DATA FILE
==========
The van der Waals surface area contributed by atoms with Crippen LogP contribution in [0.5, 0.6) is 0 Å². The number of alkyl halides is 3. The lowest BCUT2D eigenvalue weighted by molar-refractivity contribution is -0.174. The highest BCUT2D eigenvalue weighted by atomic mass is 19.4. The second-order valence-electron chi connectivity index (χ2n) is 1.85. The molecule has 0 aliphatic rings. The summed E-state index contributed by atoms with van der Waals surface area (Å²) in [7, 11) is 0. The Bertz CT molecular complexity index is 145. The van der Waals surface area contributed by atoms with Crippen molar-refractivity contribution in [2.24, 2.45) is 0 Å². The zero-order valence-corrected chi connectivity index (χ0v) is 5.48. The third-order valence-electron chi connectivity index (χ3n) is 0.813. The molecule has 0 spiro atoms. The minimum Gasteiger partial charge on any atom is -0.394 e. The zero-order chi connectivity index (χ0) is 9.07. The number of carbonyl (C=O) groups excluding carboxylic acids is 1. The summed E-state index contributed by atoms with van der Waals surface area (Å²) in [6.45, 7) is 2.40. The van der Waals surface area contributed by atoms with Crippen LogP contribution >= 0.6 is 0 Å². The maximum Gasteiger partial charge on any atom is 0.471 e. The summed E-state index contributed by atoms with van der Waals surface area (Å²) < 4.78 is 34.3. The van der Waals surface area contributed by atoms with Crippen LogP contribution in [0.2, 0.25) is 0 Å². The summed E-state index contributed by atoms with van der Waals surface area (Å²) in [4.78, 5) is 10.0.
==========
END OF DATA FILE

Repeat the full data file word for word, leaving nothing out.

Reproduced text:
The van der Waals surface area contributed by atoms with Crippen LogP contribution in [0.5, 0.6) is 0 Å². The number of alkyl halides is 3. The lowest BCUT2D eigenvalue weighted by molar-refractivity contribution is -0.174. The highest BCUT2D eigenvalue weighted by atomic mass is 19.4. The second-order valence-electron chi connectivity index (χ2n) is 1.85. The molecule has 0 aliphatic rings. The summed E-state index contributed by atoms with van der Waals surface area (Å²) in [7, 11) is 0. The Bertz CT molecular complexity index is 145. The van der Waals surface area contributed by atoms with Crippen molar-refractivity contribution in [2.24, 2.45) is 0 Å². The zero-order valence-corrected chi connectivity index (χ0v) is 5.48. The third-order valence-electron chi connectivity index (χ3n) is 0.813. The molecule has 0 spiro atoms. The minimum Gasteiger partial charge on any atom is -0.394 e. The zero-order chi connectivity index (χ0) is 9.07. The number of carbonyl (C=O) groups excluding carboxylic acids is 1. The summed E-state index contributed by atoms with van der Waals surface area (Å²) in [6.45, 7) is 2.40. The van der Waals surface area contributed by atoms with Crippen LogP contribution >= 0.6 is 0 Å². The maximum Gasteiger partial charge on any atom is 0.471 e. The summed E-state index contributed by atoms with van der Waals surface area (Å²) < 4.78 is 34.3. The van der Waals surface area contributed by atoms with Crippen LogP contribution in [0.2, 0.25) is 0 Å². The summed E-state index contributed by atoms with van der Waals surface area (Å²) in [4.78, 5) is 10.0.